Let’s change gears a bit. This post will be on something I haven’t talked about in probably a year…that’s right, analysis. Since the last post was short, I’ll do another quick one. The past few days have had varying efforts to solve a problem of the form if is an analytic function and we know that (for large say), do we actually know something like ?

Let’s rephrase this a bit. Essentially we’re talking about growth. It would be sufficient to show something along the lines of: if is harmonic, and grows at some rate, then the harmonic conjugate also must grow at a related rate. But all of this growth talk is vague. What does this even mean?

One measure of growth would be . In fact, gradient points in the direction of greater change, so this is in some sense an upper bound on the growth. Another is . Does this help? Well, first off, if this is our notion of growth, then by the Cauchy-Riemann equations, we immediately get that the harmonic conjugate grows exactly the same: . Let’s check how useful this is in recovering growth of .

Since I haven’t talked about complex analysis much, note that the derivative operator for complex functions is .

Now

by Cauchy-Riemann

Thus .

Did this solve our original problem? Yes. Since if we work out the partial derivatives we get that if $|u|\leq M(x^2+y^2)^k/2$, then .

In particular, . So we wanted to show that was a polynomial of degree at most , and we can now use Cauchy estimates to get that.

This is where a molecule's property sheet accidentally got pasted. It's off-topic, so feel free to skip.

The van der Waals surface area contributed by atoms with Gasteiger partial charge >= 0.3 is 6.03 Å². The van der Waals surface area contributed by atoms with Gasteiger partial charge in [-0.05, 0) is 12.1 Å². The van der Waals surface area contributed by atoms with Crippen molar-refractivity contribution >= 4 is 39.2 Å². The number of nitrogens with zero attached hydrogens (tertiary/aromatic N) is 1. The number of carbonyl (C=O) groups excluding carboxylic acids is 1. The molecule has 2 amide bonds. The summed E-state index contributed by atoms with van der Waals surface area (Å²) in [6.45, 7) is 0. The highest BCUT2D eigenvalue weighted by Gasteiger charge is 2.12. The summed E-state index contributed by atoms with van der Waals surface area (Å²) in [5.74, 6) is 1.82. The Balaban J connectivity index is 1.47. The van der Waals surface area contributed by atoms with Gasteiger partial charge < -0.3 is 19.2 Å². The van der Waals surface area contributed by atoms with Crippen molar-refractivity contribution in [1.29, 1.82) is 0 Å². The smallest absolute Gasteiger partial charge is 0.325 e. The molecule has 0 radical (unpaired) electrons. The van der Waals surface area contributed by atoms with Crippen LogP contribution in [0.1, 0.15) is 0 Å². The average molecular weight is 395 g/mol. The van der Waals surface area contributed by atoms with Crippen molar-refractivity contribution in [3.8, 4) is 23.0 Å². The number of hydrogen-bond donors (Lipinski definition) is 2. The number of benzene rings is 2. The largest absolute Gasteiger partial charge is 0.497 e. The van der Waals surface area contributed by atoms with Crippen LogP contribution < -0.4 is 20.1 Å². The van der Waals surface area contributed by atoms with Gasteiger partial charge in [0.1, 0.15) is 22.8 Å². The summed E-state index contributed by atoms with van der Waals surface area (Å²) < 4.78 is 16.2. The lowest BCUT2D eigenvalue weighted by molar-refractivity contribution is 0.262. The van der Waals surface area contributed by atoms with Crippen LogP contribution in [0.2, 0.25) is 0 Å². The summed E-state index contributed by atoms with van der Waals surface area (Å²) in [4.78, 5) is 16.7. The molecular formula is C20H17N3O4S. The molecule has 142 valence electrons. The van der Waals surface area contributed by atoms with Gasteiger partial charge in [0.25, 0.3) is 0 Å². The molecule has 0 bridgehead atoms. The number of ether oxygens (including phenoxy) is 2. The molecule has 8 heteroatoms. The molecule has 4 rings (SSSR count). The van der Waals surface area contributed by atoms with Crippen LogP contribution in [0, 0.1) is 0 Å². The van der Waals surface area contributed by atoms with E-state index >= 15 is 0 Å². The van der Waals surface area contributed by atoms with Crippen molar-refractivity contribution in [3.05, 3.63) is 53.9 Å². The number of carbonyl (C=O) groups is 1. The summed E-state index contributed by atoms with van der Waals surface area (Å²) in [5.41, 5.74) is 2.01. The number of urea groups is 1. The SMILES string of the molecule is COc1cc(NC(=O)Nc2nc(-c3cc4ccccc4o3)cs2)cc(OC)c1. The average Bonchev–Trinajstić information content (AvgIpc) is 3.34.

If any of what I just wrote is true, then there is some really obvious way of doing it that isn’t messy like this at all. I mean, the result is . Is this for real? Am I horribly mistaken? I can’t find this in any book…

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September 14, 2009 at 5:17 pm

That seems right to me. I remember working out something similar in the proof of the Hadamard factorization theorem. In that case you only have that exp(f(z)) is bounded by exp(M|z|^n). i.e. if Re(f(z)) is bounded above by M|z|^n then f is a degree n polynomial.

September 15, 2009 at 10:29 am

This is pretty cool. I learned the Schwarz formula specifically to equip myself to solve this problem if it appears, and now I will happily forget it.

September 15, 2009 at 11:14 am

Actually, I tried to go through your steps and got stuck on the third-to-last paragraph. Why does the hypothesis on |u| imply that inequality?